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Shockwave Therapy

Updated: May 1, 2023


What is shockwave therapy?

It is a non invasive treatment that uses shockwaves in damaged tissue by increasing blood circulation and metabolism which stimulates regeneration and healing. It can be used on tendons, ligaments and other soft tissue injuries such as achilles tendinopathies, plantar fasciitis and tennis elbow, to name just a few.



Physical Effects of Shockwave

Radial pressure waves (RPW) offer a non invasive treatment solution to long term insertion and soft tissue pathologies. Local treatment in the affected area will support and reset the healing pattern. Today there are several working hypothesis for the physical effects of radial pressure waves:

•Pain reduction: The patient experiences a reduction of pain, explained by the Gate Control Theory. Intensive pulses from the transmitter into the tissues create a strong nociceptor activation of the A-β fibers, which affect interneurons that inhibit the transmission of the pain signals.

•Increased metabolism: Shockwaves influence the tissues on a cellular level. The chemical environment of the cells is affected by free radicals promoting the release of pain and inflammatory inhibiting substances.

•Revascularization: Repeated shockwaves to the affected area create a revascularization effect, with the new blood flow in the area promoting tissue healing and regeneration.

•Reduced muscle tone: The “vicious circle”, as well as the strong pathological association between pain and muscle tone, will be broken and lead to restoring a normalized muscular tone. (1)


Background

Therapeutic shockwaves were introduced as a medical treatment for eliminating kidney stones 20 years ago. One of the side effects discovered during treatment was the effect on bone healing (bone density increase), as well as accelerated tissue healing in the area. In nature, shockwaves are caused by a high energy wave. This wave has an extremely short build up time and high amplitude, similar to an explosion. (1)


What to expect

The area of pain is located through palpation. This area will then be marked and some ultrasound gel applied. The shock wave impulses are delivered using a hand-piece. It takes about five minutes to deliver a single treatment. This is generally said to be uncomfortable (rather than painful) and is well tolerated by the vast majority of patients. This process is usually repeated a total of three times - with a week between treatments.

Some patients note an immediate improvement in their pain, for others the best results may take a bit longer.


What conditions can shockwave be used for?

* The majority of the treatment programs are for what we commonly refer to as “insertional tendinopathies”.

* Soft/connective tissue/muscles with trigger points or / and increased tension are also targets for treatment.

* In many cases shockwave treatment gives excellent results in order to dissolve calcifications.


For example:


• Plantar fasciitis

• Achillodynia

• Shin splints

• Muscle sprain

• Jumpers knee

• Runners knee

• Trigger point therapy

• Trochanteric insertion tendonitis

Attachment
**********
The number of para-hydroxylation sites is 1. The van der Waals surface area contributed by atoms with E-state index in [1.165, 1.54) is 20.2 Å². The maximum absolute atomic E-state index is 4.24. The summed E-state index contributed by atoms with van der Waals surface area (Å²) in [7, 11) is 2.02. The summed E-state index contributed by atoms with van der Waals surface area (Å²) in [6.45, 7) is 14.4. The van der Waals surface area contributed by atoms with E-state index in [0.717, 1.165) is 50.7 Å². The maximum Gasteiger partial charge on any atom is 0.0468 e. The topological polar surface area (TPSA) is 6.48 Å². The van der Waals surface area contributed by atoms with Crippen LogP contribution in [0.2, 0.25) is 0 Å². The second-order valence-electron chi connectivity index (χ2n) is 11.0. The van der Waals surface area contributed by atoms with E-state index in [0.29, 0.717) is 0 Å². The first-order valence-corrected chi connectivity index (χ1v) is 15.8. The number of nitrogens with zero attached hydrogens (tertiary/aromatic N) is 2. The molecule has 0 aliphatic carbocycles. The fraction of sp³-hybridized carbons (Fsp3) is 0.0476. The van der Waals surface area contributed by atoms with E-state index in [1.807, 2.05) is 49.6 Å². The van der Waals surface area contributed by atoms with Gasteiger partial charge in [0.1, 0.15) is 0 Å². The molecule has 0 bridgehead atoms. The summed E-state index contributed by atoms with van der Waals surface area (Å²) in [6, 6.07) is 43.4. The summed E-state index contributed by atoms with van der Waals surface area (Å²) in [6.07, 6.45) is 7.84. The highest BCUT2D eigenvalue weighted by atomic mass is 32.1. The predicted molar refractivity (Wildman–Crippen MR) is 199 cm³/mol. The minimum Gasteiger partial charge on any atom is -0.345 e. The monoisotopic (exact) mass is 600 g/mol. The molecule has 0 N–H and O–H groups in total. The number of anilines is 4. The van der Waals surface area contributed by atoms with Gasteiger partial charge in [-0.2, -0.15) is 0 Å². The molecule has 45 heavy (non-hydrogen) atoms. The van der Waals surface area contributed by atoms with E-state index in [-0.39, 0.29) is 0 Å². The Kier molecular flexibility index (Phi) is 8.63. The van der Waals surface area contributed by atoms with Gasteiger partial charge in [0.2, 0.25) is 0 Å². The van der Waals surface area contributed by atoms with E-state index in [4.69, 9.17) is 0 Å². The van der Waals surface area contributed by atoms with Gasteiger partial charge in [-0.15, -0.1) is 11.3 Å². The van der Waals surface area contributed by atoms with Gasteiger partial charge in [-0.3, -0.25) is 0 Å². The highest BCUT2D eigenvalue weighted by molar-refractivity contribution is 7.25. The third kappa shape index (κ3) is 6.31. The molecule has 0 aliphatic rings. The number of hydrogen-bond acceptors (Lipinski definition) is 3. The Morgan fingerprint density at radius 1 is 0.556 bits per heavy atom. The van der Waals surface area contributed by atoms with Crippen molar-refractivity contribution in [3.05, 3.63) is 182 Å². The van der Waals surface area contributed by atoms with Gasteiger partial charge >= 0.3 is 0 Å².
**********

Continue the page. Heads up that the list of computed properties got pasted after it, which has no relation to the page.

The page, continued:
• Piriformis syndrome (1)


What are the benefits of shockwave?

• Short treatment time (minutes)

• Precise & targeted application

• Deep tissues can be reached

• Non-invasive

• Alternative to medication

• Results usually 2-6 weeks after final treatment


Radial Pressure Waves

Radial pressure waves are pulses generated by compressed air. The compressed air is used to drive a projectile in a cylinder, located inside the hand piece, to a shock transmitter. The kinetic energy generated by the motion and weight of the projectile, converts into acoustic energy when the projectile hits the shock transmitter. The acoustic pulses then spread into the underlying tissue, treating a larger area than the focused shockwave shown on the previous page. The highest energy level of the pressure waves will be at the tip of the transmitter (max 0, 63 mJ/mm² at 5 Bar) right on the skin over the treatment point and 4 Bar on the Mobile RPW. The energy level will then gradually decrease as the penetration depth increases. The penetration depths are normally 0-6 cm (0-2.3”). Apart from providing focused shockwaves, a treatment with radial pressure waves needs no additional pre examinations or treatments such as ultrasound imaging, local anesthesia, MRT or X-ray. With a correct handling, RPW is an excellent non invasive treatment method with very few negative side effects, for indications that normally are very difficult to treat. For these indications we now know that radial pressure waves is a treatment method that reduces pain as well as improves function and quality of life. (1)

Scientific Background

Radial shockwave therapy is a modality which is successfully used by doctors, practitioners and physiotherapists in both sport medicine and rehabilitation. Radial shockwave therapy has recently been the subject of clinical evidence in several medical papers. The research is progressing continuously with a steadily increasing volume of publications.


What can be the side effects of shockwave therapy?

Occasionally patients may experience mild side effects after a treatment The majority will appear within 1-2 days of treatment.

• Reddening

• Swelling

• Pain

• Haematoma (bruising)

• Petechia (red spots) / Redness


Speak to your therapist if you are taking any pain relief (2)


As with everything, Shockwave therapy has contraindications, so you should always discuss treatment with your practitioner first so they can advise you.



References:

1) Chattanooga RPW Shockwave Therapy, Clinic Guide

2) Chattanooga RPW Shockwave Therapy, Patient Guide



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